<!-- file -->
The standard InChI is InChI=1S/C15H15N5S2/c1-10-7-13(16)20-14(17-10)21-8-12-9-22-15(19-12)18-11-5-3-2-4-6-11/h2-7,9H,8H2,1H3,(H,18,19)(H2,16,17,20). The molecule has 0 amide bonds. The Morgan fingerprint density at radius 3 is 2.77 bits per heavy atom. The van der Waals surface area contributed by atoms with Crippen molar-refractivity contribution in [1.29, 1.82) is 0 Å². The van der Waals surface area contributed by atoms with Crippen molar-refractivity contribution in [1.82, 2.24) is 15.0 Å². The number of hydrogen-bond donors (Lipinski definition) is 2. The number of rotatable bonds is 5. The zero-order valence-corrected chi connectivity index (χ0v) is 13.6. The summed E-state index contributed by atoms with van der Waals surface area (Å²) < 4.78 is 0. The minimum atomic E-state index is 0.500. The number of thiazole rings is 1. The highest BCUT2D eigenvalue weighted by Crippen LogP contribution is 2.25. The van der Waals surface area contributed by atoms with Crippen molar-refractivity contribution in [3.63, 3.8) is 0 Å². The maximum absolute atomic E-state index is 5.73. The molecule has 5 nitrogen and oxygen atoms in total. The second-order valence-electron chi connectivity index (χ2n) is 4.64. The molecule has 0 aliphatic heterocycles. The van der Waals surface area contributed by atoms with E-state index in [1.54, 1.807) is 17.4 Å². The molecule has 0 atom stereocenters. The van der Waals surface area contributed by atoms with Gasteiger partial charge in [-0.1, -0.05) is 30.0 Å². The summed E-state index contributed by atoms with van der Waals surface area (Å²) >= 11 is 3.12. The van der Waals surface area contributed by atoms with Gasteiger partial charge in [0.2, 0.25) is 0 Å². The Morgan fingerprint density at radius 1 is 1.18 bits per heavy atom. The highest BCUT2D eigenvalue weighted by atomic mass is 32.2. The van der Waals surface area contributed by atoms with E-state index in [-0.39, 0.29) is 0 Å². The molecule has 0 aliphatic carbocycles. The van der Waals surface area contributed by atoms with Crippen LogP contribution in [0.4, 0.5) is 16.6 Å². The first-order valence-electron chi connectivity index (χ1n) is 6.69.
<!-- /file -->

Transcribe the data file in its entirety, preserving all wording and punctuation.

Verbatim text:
The standard InChI is InChI=1S/C15H15N5S2/c1-10-7-13(16)20-14(17-10)21-8-12-9-22-15(19-12)18-11-5-3-2-4-6-11/h2-7,9H,8H2,1H3,(H,18,19)(H2,16,17,20). The molecule has 0 amide bonds. The Morgan fingerprint density at radius 3 is 2.77 bits per heavy atom. The van der Waals surface area contributed by atoms with Crippen molar-refractivity contribution in [1.29, 1.82) is 0 Å². The van der Waals surface area contributed by atoms with Crippen molar-refractivity contribution in [1.82, 2.24) is 15.0 Å². The number of hydrogen-bond donors (Lipinski definition) is 2. The number of rotatable bonds is 5. The zero-order valence-corrected chi connectivity index (χ0v) is 13.6. The summed E-state index contributed by atoms with van der Waals surface area (Å²) < 4.78 is 0. The minimum atomic E-state index is 0.500. The number of thiazole rings is 1. The highest BCUT2D eigenvalue weighted by Crippen LogP contribution is 2.25. The van der Waals surface area contributed by atoms with Crippen molar-refractivity contribution in [3.63, 3.8) is 0 Å². The maximum absolute atomic E-state index is 5.73. The molecule has 5 nitrogen and oxygen atoms in total. The second-order valence-electron chi connectivity index (χ2n) is 4.64. The molecule has 0 aliphatic heterocycles. The van der Waals surface area contributed by atoms with E-state index in [1.54, 1.807) is 17.4 Å². The molecule has 0 atom stereocenters. The van der Waals surface area contributed by atoms with Gasteiger partial charge in [-0.1, -0.05) is 30.0 Å². The summed E-state index contributed by atoms with van der Waals surface area (Å²) >= 11 is 3.12. The van der Waals surface area contributed by atoms with Gasteiger partial charge in [0.2, 0.25) is 0 Å². The Morgan fingerprint density at radius 1 is 1.18 bits per heavy atom. The highest BCUT2D eigenvalue weighted by atomic mass is 32.2. The van der Waals surface area contributed by atoms with E-state index in [-0.39, 0.29) is 0 Å². The molecule has 0 aliphatic carbocycles. The van der Waals surface area contributed by atoms with Crippen LogP contribution in [0.4, 0.5) is 16.6 Å². The first-order valence-electron chi connectivity index (χ1n) is 6.69.